What are some of the technologies you’ve seen really change the game over the last 5 years or so?
I think drones are a huge advancement for the sector – spraying crops as well as providing aerial observation to scout farmer’s fields and let them know if they’re having issues or problems and to help resolve some of that. Interestingly it’s the same drone technology from farming as in football stadiums to help disinfect stadiums after the game so it’s a really great cross-industry technology.
From personal experience, robots that milk cows has been a huge lifestyle changer. Cattle remote monitoring through FitBit type devices has also been amazing. They track around 140 different data points, monitoring exactly how they are acting, how much milk they are producing etc so the vet is then able to pick up issues much quicker and isolate that cow quickly to avoid diseases/issues spreading across the farm.
The best bit is that a lot of that technology enables the cows, or whatever the animal being farmed is, to live a better quality of life too.
Yes absolutely, animal welfare is as the front of every farmers minds. Animal welfare experts will be farmers, vets, scientists but unfortunately a lot of the story being sold in the papers is from animal rights activists who are passionate but not necessarily industry experts, so their sources are often far less credible as they are often driving an agenda.
Ultimately the better we treat the animals the better they will treat us. The happier, the healthier they are, the better product they will produce. It’s in our interest as farmers to treat them well.
So historically agriculture can be quick to innovate, but often the mass-adoption can be slower. How can businesses support farmers to speed up mass-adoption?
There are farmers that want to be really innovative, and entrepreneurs that have excellent ideas. I think by creating platforms that are able to pair them up we speed up the early adopter process which speeds up the mass adoption process.
There is an opportunity for more companies to speak directly with farmers to ask what exactly it is that they need. If they’ve developed a solution that fixes a farmer’s problem, then of course adoption will roll out much faster.
The main pressure though will always come down to cost, all farmers know that technology gets cheaper over time, so if they buy the equipment in 5 years the cost will be much lower. If companies can explore sponsorship deals, or if governments can provide subsidies or grants this will also incentivise farmers.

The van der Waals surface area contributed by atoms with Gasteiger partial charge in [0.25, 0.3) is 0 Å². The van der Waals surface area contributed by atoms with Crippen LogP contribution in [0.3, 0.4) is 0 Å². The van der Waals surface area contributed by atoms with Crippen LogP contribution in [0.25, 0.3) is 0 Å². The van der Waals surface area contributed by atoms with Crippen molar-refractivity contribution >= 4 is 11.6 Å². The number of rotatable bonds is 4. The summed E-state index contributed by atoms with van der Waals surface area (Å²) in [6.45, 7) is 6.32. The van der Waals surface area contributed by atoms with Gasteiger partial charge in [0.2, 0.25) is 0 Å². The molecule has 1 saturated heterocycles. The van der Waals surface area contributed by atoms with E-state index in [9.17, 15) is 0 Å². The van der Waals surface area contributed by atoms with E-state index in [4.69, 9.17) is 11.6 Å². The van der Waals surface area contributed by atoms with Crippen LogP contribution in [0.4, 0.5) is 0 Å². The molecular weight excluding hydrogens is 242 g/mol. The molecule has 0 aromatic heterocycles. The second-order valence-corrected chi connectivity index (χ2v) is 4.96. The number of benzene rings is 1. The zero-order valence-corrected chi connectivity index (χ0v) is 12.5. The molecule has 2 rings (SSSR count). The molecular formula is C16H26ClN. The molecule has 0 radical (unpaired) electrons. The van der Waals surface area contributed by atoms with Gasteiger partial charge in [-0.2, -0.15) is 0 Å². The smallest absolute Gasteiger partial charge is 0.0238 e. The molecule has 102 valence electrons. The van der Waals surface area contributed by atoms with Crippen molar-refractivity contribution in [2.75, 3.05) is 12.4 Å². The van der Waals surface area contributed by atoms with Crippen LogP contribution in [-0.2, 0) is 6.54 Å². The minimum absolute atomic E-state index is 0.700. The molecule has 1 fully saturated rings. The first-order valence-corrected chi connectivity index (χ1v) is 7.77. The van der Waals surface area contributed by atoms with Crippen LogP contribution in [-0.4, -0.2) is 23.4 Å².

There are so many challenges facing agriculture right now, from the food crisis to the population issues and the climate. What do you think will be key to addressing some of these challenges and safeguarding our future?
I think that public perception is a really big part of this, how agriculture is viewed by the public influences political and legal changes. You would never realise how much of this is consumer driven. I am obviously passionate about this but I truly believe that the more awareness on how agriculture works then the better. The world of agriculture isn’t how people imagine it – your grandpa’s farm with a big red barn and a windmill in the background, and that’s a good thing. Technology improves every aspect of our lives and agriculture is no exception, but how do we get that message out there in a more ‘cool’ mainstream way.
I think a lot of the pressure goes to the big consumer facing brands that we know and understand, for instance I worked with Burger King last year to challenge some of the marketing they were pushing out that put farmers in a bad light. In response to a better understanding the Burger King team listened and they reacted to this, switching up a lot of their marketing messages. Most recently in France Burger King publicly bought loads of potatoes, paying full price for them, but gave them away for free at drive throughs to actively support farmers during Covid.
And finally what made you want to be a part of the panel for The Top Innovators?
The main reason is that I find agricultural innovation just so cool. I was so delighted to see a platform bringing it together on a global stage and celebrating the people behind it. It’s amazing! And sharing these innovations across countries is so important and valuable. I’m so excited to be connecting with these individuals, learning about their innovations and sharing that back to my network too.
Wow Michelle and the other panelists with your nomination now. It’s a fantastic opportunity to celebrate innovation in your network but also perhaps to just put your idea or business in front of some of the most influential professionals in the sector.